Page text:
The website technology supporting Philadelphia Reflections is PHP, MySQL and DHTML. The web hosting service is Internet Planners. The development of this website has provided an opportunity to learn new technology, to try out different techniques for getting noticed by the search engines and the trials and tribulations of dealing with malicious hackers and spammers who range from the annoying to the abusive. This collection of articles documents some of our experiences and we hope that people surfing the web looking for solutions to problems we've encountered will benefit.
George IV and Computers(1)
I got him into computers around 1960. He soon far surpassed me.
It used to be that no spiders or search engines could index a dynamic URL, namely one that contained a "?" followed by parameters to be used by PHP, ASP or other server-side scripting languages to drive a website using a database.
Nowadays, Google and Yahoo seem to do a perfectly fine job of indexing dynamic URLs but Google has a disclaimer warning that it may still encounter problems with dynamic URLs and the SEO literature is still full of warnings that other spiders and search engines may be blind to everything to the right of the "?".
Furthermore, a *.php extension is an invitation to bad guys to try to break in and wreak many sorts of havoc: this site was hacked by Nigerians a few years ago using PHP tricks and they managed to use it as an email factory until our ISP shut us down. I came on the scene at that point and implemented every safeguard I could find, but the concern still lingers.
Finally, dynamic URLs are not user friendly ... human beings generally do not know what to make of long strings of obscure parameters.
Apache has a feature called "mod_rewrite" that allows you to specify, via regex, that you want incoming URLs to be transformed in some way. Apache's instructions on this subject are here: URL Rewriting Guide. I have used that facility at Philadelphia Reflections to use static URLs for public use while still allowing me to use parameters to drive the website with the database.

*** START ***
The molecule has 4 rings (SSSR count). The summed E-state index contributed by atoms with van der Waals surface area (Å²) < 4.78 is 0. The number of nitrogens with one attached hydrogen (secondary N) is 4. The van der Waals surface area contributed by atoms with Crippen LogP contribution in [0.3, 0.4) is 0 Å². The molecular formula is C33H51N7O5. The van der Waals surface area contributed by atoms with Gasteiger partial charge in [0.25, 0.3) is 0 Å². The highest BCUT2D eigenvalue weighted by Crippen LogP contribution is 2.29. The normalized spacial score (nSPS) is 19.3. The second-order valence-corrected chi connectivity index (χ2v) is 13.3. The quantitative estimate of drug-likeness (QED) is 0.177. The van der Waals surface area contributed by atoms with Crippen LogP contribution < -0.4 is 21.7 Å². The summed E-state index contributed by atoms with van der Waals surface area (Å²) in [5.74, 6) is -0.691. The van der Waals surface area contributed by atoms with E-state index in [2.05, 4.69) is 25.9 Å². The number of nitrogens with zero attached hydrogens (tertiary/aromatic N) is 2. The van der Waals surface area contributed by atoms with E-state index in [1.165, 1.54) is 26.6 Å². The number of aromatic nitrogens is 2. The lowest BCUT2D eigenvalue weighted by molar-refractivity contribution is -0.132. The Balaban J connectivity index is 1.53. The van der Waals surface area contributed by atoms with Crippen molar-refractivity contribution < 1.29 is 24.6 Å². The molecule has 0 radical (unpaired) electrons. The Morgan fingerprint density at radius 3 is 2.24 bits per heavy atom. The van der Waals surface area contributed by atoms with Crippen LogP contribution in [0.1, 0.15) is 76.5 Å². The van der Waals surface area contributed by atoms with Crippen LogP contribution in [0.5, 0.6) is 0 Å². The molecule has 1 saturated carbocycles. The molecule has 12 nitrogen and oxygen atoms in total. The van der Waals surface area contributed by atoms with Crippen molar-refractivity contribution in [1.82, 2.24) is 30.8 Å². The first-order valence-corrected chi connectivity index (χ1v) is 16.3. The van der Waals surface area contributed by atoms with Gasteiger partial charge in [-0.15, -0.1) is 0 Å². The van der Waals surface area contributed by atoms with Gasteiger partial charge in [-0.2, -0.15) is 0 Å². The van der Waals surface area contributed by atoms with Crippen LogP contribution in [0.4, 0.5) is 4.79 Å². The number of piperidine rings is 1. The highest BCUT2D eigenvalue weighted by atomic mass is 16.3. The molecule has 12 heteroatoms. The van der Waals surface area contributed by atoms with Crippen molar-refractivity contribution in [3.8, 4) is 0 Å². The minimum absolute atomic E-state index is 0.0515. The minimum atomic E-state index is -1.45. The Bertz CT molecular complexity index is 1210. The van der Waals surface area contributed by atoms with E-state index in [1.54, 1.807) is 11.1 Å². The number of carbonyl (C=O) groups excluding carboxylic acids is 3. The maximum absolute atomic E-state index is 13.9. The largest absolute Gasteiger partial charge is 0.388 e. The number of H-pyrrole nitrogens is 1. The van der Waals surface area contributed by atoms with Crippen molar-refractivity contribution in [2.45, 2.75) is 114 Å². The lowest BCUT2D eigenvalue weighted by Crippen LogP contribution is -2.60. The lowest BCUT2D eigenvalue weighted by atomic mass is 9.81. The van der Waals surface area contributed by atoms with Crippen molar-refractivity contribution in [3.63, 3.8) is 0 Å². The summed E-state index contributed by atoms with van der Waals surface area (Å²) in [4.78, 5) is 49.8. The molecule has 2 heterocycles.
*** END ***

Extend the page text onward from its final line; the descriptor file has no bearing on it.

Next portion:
Two excellent articles on this got me started:
Here's what I did:
Step 1: htaccess
I added these lines to the htaccess file
Options +FollowSymLinks RewriteEngine on RewriteRule ^(blog|topic)/([0-9]+)\.html?$ reflections.php?type=$1&key=$2
The result is that
is transformed into
The latter is what is passed in to me in the reflections.php routine, which tells me to pull up blog #906 from the database.
Both of these URLs are equivalent to the old, ugly dynamic URL
which still works, in case there are any legacy bookmarks or links out there, but going forward the new, simple, static URL is the face we will present to the world.
Step 2. SMOP
After the htaccess regex was debugged, all that was left was a simple matter of programming. In fact, I had to completely rewrite the driver script, reflections.php, and the XML creation script which creates the RSS, sitemap, etc. files; plus a lot more besides. It was a lot of work but the breakthrough was in figuring out the htaccess trick; everything else was just work.
In July 2008, after Volumes were implemented, another RewriteRule was implemented:
RewriteRule ^volumes?/([0-9]+)\.html?$ volume.php?table_key=$1Converts